The hummus is almost gone; there might possibly be an entire bite left, if some desperate soul wanted to gather stale edging from the container onto a last, lonely piece of cracker. Grant, piece of cracker in hand, contemplated it seriously. He carefully kept his back to the raucous laughter coming from the card table. He had honed his conversation-avoiding skills for years, and he knew that he could milk this unappetizing moment for at least another two minutes.
Becoming a wizard’s apprentice was easy, Viola mused, mincing her way through the pumpkin patch, machete at the ready. You just needed to be a bit on the bright side, or perhaps reasonably ambitious, or failing that, to have helpful parents with a bit of coin for a bribe.
But to be a successful apprentice – one with prospects of becoming a journeyman wizard, traveling amongst the villages handing out cures and protections, helping the occasional princeling or peasant girl with a destiny – well, you needed something more. Something she appeared to be lacking. Frankly, she’d expected a lot more poetry memorization and stew-making.
She had definitely not been expecting the garden. Tending to magical herbs, sure, but this was too much. She heard a rustling sound behind her and spun around. Dammit, the leggy radishes had snuck up on her again. And then, as she was backing up, she tripped over the invisible beans.
As she scrambled to her feet, she could hear the faint shur-shur-shur of laughter. One day she would figure out which plant was always laughing at her, and she was going to turn it into soup. And not even magic soup.
It’s late and Jack is tired. But he has a paper due in the morning, so there will be no sleep for him. He tries not to rub his eyes too much as he stares into the glowing white abyss that his computer screen. The smell of coffee is starting to seem nauseating instead of enticing. He dumps a ton of milk into it and drinks it anyway.
The distinctive cr-cr-crunch of a piece of kibble being eaten. The fast-forward shriek of the bathroom door being closed. The rush of water from the sink, swishing and oscillating as hands move through it. The click of cat nails on tile, nails that need clipping. The whisper-scratch of a toothbrush. The soothing hum of the computer fan. A sudden growl of nearby traffic. The creak of the settling house.
Lindsey has to take a break after a while to breathe some air that isn’t choked with dust. She had the foresight to clean off one of the garden benches first; it takes her weight with only minimal groaning as she collapses against it. Her skin feels grimy. She peels off her work gloves, grimacing as the cool air hits her hands. They feel both clammy and parched, which shouldn’t be possible, if there was any justice.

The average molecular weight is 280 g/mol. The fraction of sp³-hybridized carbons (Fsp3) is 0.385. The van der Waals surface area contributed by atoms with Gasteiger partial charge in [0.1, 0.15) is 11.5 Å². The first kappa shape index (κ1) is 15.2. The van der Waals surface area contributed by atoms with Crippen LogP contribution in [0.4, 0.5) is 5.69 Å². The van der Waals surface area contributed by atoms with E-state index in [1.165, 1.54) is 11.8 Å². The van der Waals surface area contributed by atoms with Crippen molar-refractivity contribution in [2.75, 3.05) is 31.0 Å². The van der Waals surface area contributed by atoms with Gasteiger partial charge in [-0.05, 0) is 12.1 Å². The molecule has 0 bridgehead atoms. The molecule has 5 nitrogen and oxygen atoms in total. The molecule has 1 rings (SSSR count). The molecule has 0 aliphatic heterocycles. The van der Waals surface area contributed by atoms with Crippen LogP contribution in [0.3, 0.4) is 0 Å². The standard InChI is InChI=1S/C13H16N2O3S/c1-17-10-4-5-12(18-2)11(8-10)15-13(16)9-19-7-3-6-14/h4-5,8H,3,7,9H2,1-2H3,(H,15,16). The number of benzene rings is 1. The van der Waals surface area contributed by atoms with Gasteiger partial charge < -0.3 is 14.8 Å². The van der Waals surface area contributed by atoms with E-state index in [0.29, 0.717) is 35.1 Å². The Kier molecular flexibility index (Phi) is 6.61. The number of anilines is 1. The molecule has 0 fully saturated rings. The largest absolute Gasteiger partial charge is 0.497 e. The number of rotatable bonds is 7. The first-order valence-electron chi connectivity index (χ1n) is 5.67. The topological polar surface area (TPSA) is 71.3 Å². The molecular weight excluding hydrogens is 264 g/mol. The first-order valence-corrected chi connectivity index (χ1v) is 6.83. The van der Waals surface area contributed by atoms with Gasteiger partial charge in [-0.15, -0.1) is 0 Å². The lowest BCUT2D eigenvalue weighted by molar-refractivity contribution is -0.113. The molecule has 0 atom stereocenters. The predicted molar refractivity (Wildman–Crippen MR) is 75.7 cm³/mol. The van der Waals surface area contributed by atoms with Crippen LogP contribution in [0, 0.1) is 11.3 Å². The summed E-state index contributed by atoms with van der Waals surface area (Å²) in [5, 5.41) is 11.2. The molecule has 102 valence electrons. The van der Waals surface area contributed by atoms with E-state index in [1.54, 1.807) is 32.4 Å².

Art supplies spill out from shelves in the room. Carefully labelled boxes are forced to make room for bundles of brushes and pens, notepads are stuffed so tightly together that pulling one out means pulling all out. Drawers full of bottles and tubes no longer shut. Canvases and frames are piled against the walls. A lap desk leans on a standing easel. Pastel dust coats the nooks and shadows of the room.
Her mind is a box, each side firm and precisely constricting. She is calm, in that eggshell way where she knows not to glance to either side. She sips her tea. She stares out the window. She holds her mind close, reins taut, and waits for something to shift. She does not contemplate the inevitable. She does not look down.
The pillow slumps despondently against the couch. The wrinkles in the fabric suggest that someone leaned their elbow against it, probably while reading an article on their phone, or absentmindedly catching themselves while eating a snack. The pillow remains unfluffed.
The sunlight is harsh in the air, as she throws the curtains open; every speck of dust screaming here, here, over here! They fill the room. Lindsey tries to open the window, coughing, but it won’t budge. It’s not locked. It must be stuck.
When she turns around, she sees the furniture more clearly as well. What was romantically shabby in the candlelight is now tattered and unpleasant; any lingering feelings have fled to the shadows, leaving behind only a couch that no one would walk to sit on anymore. The cream is revealed to be a dirty white; the cloth is ripped, the stuffing is flattened.
A ghostly hand brushes her ankle; she chokes back a scream. But when the cat jumps up on the decrepit couch, she has to laugh. It eyes her suspiciously, and begins industriously clawing up the nearest arm. Alright, so one creature still wants to sit on that thing. As far as she’s concerned, the cat can have it.
They studiously ignore each other as she moves to the next window; the sounds of tongue scraping over fur accompany her as she tries each window in turn. Only one opens, and begrudgingly. But it’s a start.
I’m going to try picking this up again. But I don’t want to burn out like last time; so I’m going to try writing smaller, less ambitious posts. Not all of them; I’ll probably aim for one full scene a week, but other days will be very little words, just two or three sentences. Just enough to cup inside your hand. Little warm ups.
Part of the inspiration for this was talking with a friend about what would be the equivalent of a sketch – at their most basic, a sketch takes less than five minutes, just a few key lines slapped together. That’s what I’m aiming at for now, while I get back into the habit. In the long run, we’ll see how this goes!